PROVO — Mina stands at the cusp of a difficult life decision that will determine who she is. As she contemplates her momentous decision, her Italian confidant Paolo, says, “Now is when your ‘Once upon a time’ begins.”
The phrase “Once upon a time” occurs frequently in The Bookbinder’s Tale, a new play by Bo Wilson about the importance and power of stories. In the story, Mina starts as an adult education instructor at the local university after her fiancé Rupert, a rising literary criticism professor, pulls some strings. Much to Mina’s dismay, her only student is artist-in-residence Paolo, who is a manuscript and book preservationist. Paolo convinces Mina to teach the class anyway, even though the university won’t pay her to teach a class with just one enrolled student. As they meet and exchange stories, Mina realizes that she is unhappy in her relationship with Rupert, and a love triangle soon develops.
Mariah Bowles has a nuanced performance as Mina, and I enjoyed watching Mina’s journey of self-discovery. The growing unease around Rupert, the uncertainty Mina felt about who she was, and the character’s tenderness were all examples of Bowles’s ability to create a realistic, multifaceted character. It was easy to sympathize especially with Mina when she tried to explain to Rupert her dissatisfaction without appearing ungrateful for all he had done for her.
As Paolo, Jonathan Fifield had an unstoppable charm that made it easy to see how Mina could unintentionally fall in love with Paolo. Fifield helped ease the transition from reality to story because Paolo’s enthusiasm and energy naturally propelled the other characters into the tales he was telling. Moreover, Fifeld had an impeccable Italian accent that never relied on ethnic stereotypes. The most important aspect of Fifield’s performance, though, was his natural ease with Bowles, and the way their dialogue flowed easily made both performances believable.
The final member of the cast, Benjamin Hyde, was less convincing in the role of Rupert. Hyde should have done more to vary his performance. Whether he was discussing university policies or arguing with Mina, Rupert’s mannerisms and voice stayed mostly the same. This made it difficult to ascertain Rupert’s emotional state, and made Mina’s unhappiness with their relationship seem less drastic to him. To be fair, Rupert is the most challenging role of the three; the script can’t make him an abusive ogre because then it would be obvious that Mina should leave. If Rupert is kind and angelic, then Mina is the monster for thinking of leaving him. Any actor playing the role would face a challenge in finding the right balance to the character.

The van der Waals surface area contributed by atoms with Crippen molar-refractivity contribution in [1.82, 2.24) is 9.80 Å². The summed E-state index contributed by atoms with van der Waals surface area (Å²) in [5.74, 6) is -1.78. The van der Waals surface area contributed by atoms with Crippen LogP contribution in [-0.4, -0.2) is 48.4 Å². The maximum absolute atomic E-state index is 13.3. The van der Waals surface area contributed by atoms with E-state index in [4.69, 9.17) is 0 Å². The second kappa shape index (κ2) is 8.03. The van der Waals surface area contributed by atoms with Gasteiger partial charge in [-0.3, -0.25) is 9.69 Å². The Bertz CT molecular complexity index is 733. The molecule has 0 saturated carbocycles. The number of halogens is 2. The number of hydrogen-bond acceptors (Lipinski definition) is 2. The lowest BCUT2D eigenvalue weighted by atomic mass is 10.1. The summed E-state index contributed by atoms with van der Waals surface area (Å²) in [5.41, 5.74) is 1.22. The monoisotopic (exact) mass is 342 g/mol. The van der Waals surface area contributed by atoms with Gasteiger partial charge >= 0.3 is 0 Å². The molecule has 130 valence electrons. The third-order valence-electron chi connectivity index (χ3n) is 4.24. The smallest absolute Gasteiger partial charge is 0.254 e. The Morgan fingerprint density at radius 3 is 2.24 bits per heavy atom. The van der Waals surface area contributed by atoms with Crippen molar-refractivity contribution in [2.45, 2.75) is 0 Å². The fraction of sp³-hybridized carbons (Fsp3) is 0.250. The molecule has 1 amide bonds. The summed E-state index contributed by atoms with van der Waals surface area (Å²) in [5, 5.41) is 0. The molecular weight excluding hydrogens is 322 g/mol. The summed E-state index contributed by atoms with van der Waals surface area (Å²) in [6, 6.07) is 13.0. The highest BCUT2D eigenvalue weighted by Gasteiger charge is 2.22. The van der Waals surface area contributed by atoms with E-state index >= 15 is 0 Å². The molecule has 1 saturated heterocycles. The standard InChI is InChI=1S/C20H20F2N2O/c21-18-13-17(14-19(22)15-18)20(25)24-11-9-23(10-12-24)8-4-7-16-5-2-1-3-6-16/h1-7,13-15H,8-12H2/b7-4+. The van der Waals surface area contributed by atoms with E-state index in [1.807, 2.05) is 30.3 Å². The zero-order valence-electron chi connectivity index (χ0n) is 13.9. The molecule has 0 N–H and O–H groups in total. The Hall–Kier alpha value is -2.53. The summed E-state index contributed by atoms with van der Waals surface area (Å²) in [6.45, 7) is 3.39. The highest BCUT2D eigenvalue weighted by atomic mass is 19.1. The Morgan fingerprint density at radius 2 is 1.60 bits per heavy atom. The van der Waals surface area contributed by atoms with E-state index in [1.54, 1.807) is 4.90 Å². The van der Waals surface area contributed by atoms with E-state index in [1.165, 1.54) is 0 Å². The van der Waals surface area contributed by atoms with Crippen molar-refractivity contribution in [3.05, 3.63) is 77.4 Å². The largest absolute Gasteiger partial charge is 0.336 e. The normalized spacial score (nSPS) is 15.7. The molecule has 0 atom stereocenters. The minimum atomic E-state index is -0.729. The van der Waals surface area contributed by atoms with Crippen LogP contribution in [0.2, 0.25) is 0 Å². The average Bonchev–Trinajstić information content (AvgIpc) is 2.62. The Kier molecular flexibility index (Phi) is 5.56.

Directing these three actors was Diedra Celeste Miranda, who is a master of pacing. Thanks to the rapid-fire dialogue and the smooth transition between story and reality, the 95 minutes of The Bookbiner’s Tale flew by. The stories in the script have the risk of being tedious, but Miranda kept them visually interesting by changing up the staging from story to story and reserving the upstage center portion of the stage for the most fantastical events in the stories. I also appreciated Miranda’s stage pictures, especially when two characters connected to one another through a map. The moment was equally surprising and romantic and a welcomed highlight of act two.
I appreciated the attention to detail in all the technical elements of the play. Madeline Ashton‘s set design was perfect for a story where the boundary between fantasy and reality is not always clear, and I loved how the exquisitely detailed cave portion seemed to intrude on the modern set pieces that represented Rupert and Mina’s home or the college classroom. It was almost like the earth had vomited the cave into their lives, or like the contradictions of magical realism had become physical. Robert Murdock’s lighting was flattering for both the set and the actors, and the soft transitions from portions that mimicked natural light to artificial lighting supported the transitions from one environment to another that frequently occur in the script. Even the props (no propmaster credited) were carefully selected to be appropriate for the characters; Paolo’s bottle of wine and the trouble to use a corkscrew on a pocketknife to remove a real cork was a small touch of realism that helped bring the situation to life.
As a world premiere, Wilson’s script bears discussion. The story is engrossing, and the characters are people that I enjoyed spending an evening with. Wilson was superb at creating an internal conflict for Mina, and I found Mina’s choices satisfying because of the way it bestowed dignity on the character. The only major drawback I found was that the story about a savior becoming a victim unsubtle because its applicability to Mina’s situation was so blindingly obvious. Additionally, efforts to make the script less generic would be nice. When Rupert mentioned a cabin in Alberta, or Paolo mentioned his home in Milan, the context of the story felt real. But these moments were rare. The university where Rupert worked was never mentioned, nor was the town the characters lived in. As a result, the main characters lacked a connection to the real world, which they needed to sharpen the contrast with the stories they told.
But The Bookbinder’s Tale was an evening well spent. This is The Hive Collaborative’s second production, and it bodes well for their future efforts in the intimate 76-seat space. At a time of year when Utah theatre options are dominated by Halloween shows, The Bookbinder’s Tale is an enjoyable option about real people with real problems, but who can learn the lessons that stories can teach.